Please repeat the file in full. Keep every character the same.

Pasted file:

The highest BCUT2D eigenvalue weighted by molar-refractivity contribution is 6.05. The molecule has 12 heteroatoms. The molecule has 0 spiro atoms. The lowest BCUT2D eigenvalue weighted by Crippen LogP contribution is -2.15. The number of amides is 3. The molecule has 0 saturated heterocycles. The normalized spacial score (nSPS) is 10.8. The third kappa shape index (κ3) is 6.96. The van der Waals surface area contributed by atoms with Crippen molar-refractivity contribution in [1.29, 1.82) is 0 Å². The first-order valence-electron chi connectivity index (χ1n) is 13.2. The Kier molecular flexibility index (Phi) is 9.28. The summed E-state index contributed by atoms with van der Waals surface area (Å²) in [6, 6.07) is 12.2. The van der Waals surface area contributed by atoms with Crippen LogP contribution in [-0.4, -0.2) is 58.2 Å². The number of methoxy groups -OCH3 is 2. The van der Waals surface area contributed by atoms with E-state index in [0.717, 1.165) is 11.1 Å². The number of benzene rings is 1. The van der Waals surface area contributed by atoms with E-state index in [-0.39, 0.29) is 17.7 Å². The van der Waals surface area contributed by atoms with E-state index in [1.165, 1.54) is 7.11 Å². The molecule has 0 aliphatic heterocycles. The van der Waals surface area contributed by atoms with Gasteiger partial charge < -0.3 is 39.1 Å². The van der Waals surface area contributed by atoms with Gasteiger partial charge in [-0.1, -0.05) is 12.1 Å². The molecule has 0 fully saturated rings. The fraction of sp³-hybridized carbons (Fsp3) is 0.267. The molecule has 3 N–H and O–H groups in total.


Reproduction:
The highest BCUT2D eigenvalue weighted by molar-refractivity contribution is 6.05. The molecule has 12 heteroatoms. The molecule has 0 spiro atoms. The lowest BCUT2D eigenvalue weighted by Crippen LogP contribution is -2.15. The number of amides is 3. The molecule has 0 saturated heterocycles. The normalized spacial score (nSPS) is 10.8. The third kappa shape index (κ3) is 6.96. The van der Waals surface area contributed by atoms with Crippen molar-refractivity contribution in [1.29, 1.82) is 0 Å². The first-order valence-electron chi connectivity index (χ1n) is 13.2. The Kier molecular flexibility index (Phi) is 9.28. The summed E-state index contributed by atoms with van der Waals surface area (Å²) in [6, 6.07) is 12.2. The van der Waals surface area contributed by atoms with Crippen LogP contribution in [-0.4, -0.2) is 58.2 Å². The number of methoxy groups -OCH3 is 2. The van der Waals surface area contributed by atoms with E-state index in [0.717, 1.165) is 11.1 Å². The number of benzene rings is 1. The van der Waals surface area contributed by atoms with E-state index in [-0.39, 0.29) is 17.7 Å². The van der Waals surface area contributed by atoms with E-state index in [1.165, 1.54) is 7.11 Å². The molecule has 0 aliphatic heterocycles. The van der Waals surface area contributed by atoms with Gasteiger partial charge < -0.3 is 39.1 Å². The van der Waals surface area contributed by atoms with Gasteiger partial charge in [-0.1, -0.05) is 12.1 Å². The molecule has 0 fully saturated rings. The fraction of sp³-hybridized carbons (Fsp3) is 0.267. The molecule has 3 N–H and O–H groups in total.